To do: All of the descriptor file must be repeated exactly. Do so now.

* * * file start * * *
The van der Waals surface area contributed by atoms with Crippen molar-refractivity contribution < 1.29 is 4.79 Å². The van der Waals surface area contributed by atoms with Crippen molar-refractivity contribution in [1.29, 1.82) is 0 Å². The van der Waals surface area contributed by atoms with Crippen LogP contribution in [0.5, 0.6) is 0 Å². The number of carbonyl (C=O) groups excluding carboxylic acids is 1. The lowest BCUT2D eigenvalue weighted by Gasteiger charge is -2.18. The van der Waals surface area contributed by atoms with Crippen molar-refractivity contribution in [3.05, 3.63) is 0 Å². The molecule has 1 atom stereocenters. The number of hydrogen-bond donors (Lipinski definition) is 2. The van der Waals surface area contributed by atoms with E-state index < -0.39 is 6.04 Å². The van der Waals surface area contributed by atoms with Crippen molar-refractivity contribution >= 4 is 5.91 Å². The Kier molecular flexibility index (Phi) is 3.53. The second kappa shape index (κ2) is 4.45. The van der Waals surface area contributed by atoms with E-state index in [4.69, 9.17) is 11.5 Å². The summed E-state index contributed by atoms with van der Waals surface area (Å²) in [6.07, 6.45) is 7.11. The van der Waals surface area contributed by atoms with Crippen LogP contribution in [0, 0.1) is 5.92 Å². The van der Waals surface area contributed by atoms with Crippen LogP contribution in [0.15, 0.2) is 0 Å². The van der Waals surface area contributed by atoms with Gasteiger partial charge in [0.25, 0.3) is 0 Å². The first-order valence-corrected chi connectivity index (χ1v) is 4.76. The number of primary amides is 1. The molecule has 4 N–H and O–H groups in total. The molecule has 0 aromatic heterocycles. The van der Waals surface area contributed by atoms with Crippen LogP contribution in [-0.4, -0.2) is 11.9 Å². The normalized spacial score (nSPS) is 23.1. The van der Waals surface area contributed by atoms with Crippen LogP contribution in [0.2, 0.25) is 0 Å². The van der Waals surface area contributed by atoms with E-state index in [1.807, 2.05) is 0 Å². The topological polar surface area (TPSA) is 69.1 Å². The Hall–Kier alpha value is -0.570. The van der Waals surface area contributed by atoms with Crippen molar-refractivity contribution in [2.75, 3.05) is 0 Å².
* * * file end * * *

The van der Waals surface area contributed by atoms with Crippen molar-refractivity contribution < 1.29 is 4.79 Å². The van der Waals surface area contributed by atoms with Crippen molar-refractivity contribution in [1.29, 1.82) is 0 Å². The van der Waals surface area contributed by atoms with Crippen LogP contribution in [0.5, 0.6) is 0 Å². The number of carbonyl (C=O) groups excluding carboxylic acids is 1. The lowest BCUT2D eigenvalue weighted by Gasteiger charge is -2.18. The van der Waals surface area contributed by atoms with Crippen molar-refractivity contribution in [3.05, 3.63) is 0 Å². The molecule has 1 atom stereocenters. The number of hydrogen-bond donors (Lipinski definition) is 2. The van der Waals surface area contributed by atoms with E-state index < -0.39 is 6.04 Å². The van der Waals surface area contributed by atoms with Crippen molar-refractivity contribution >= 4 is 5.91 Å². The Kier molecular flexibility index (Phi) is 3.53. The second kappa shape index (κ2) is 4.45. The van der Waals surface area contributed by atoms with E-state index in [4.69, 9.17) is 11.5 Å². The summed E-state index contributed by atoms with van der Waals surface area (Å²) in [6.07, 6.45) is 7.11. The van der Waals surface area contributed by atoms with Crippen LogP contribution in [0, 0.1) is 5.92 Å². The van der Waals surface area contributed by atoms with Crippen LogP contribution in [0.15, 0.2) is 0 Å². The van der Waals surface area contributed by atoms with Gasteiger partial charge in [0.25, 0.3) is 0 Å². The first-order valence-corrected chi connectivity index (χ1v) is 4.76. The number of primary amides is 1. The molecule has 4 N–H and O–H groups in total. The molecule has 0 aromatic heterocycles. The van der Waals surface area contributed by atoms with Crippen LogP contribution in [-0.4, -0.2) is 11.9 Å². The normalized spacial score (nSPS) is 23.1. The van der Waals surface area contributed by atoms with Crippen LogP contribution in [0.2, 0.25) is 0 Å². The van der Waals surface area contributed by atoms with E-state index in [1.807, 2.05) is 0 Å². The topological polar surface area (TPSA) is 69.1 Å². The Hall–Kier alpha value is -0.570. The van der Waals surface area contributed by atoms with Crippen molar-refractivity contribution in [2.75, 3.05) is 0 Å².